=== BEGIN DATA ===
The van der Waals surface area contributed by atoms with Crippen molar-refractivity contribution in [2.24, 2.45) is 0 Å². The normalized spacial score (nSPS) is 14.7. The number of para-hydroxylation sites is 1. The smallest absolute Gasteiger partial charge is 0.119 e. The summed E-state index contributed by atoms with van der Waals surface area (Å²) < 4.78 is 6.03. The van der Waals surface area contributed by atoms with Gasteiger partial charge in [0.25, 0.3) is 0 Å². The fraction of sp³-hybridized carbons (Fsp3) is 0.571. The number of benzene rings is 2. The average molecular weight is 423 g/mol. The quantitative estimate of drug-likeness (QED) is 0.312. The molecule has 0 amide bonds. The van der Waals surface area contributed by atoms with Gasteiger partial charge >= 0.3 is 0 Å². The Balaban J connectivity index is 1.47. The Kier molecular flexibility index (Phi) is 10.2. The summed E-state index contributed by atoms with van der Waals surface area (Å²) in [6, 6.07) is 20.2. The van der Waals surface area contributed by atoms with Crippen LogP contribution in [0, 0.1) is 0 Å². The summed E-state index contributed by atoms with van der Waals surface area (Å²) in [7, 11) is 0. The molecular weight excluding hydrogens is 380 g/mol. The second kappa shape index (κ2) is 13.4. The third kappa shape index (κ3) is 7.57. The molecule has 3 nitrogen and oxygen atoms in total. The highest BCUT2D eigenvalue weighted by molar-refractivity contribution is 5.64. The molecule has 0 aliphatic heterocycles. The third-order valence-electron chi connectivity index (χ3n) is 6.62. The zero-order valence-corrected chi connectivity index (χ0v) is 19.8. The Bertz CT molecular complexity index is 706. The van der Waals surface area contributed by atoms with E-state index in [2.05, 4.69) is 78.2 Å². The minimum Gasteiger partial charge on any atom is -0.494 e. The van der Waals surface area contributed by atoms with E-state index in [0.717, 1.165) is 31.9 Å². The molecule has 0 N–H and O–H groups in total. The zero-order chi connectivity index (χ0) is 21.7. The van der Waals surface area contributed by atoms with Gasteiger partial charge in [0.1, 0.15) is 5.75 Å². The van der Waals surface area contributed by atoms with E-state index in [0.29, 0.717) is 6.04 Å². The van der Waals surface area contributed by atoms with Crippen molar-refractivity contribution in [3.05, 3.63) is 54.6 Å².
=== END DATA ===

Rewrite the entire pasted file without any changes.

The van der Waals surface area contributed by atoms with Crippen molar-refractivity contribution in [2.24, 2.45) is 0 Å². The normalized spacial score (nSPS) is 14.7. The number of para-hydroxylation sites is 1. The smallest absolute Gasteiger partial charge is 0.119 e. The summed E-state index contributed by atoms with van der Waals surface area (Å²) < 4.78 is 6.03. The van der Waals surface area contributed by atoms with Gasteiger partial charge in [0.25, 0.3) is 0 Å². The fraction of sp³-hybridized carbons (Fsp3) is 0.571. The number of benzene rings is 2. The average molecular weight is 423 g/mol. The quantitative estimate of drug-likeness (QED) is 0.312. The molecule has 0 amide bonds. The van der Waals surface area contributed by atoms with Gasteiger partial charge >= 0.3 is 0 Å². The Balaban J connectivity index is 1.47. The Kier molecular flexibility index (Phi) is 10.2. The summed E-state index contributed by atoms with van der Waals surface area (Å²) in [6, 6.07) is 20.2. The van der Waals surface area contributed by atoms with Crippen LogP contribution in [0, 0.1) is 0 Å². The summed E-state index contributed by atoms with van der Waals surface area (Å²) in [7, 11) is 0. The molecular weight excluding hydrogens is 380 g/mol. The second kappa shape index (κ2) is 13.4. The third kappa shape index (κ3) is 7.57. The molecule has 3 nitrogen and oxygen atoms in total. The highest BCUT2D eigenvalue weighted by molar-refractivity contribution is 5.64. The molecule has 0 aliphatic heterocycles. The third-order valence-electron chi connectivity index (χ3n) is 6.62. The zero-order valence-corrected chi connectivity index (χ0v) is 19.8. The Bertz CT molecular complexity index is 706. The van der Waals surface area contributed by atoms with E-state index in [2.05, 4.69) is 78.2 Å². The minimum Gasteiger partial charge on any atom is -0.494 e. The van der Waals surface area contributed by atoms with E-state index in [0.717, 1.165) is 31.9 Å². The molecule has 0 N–H and O–H groups in total. The zero-order chi connectivity index (χ0) is 21.7. The van der Waals surface area contributed by atoms with Gasteiger partial charge in [0.1, 0.15) is 5.75 Å². The van der Waals surface area contributed by atoms with E-state index in [0.29, 0.717) is 6.04 Å². The van der Waals surface area contributed by atoms with Crippen molar-refractivity contribution in [3.05, 3.63) is 54.6 Å².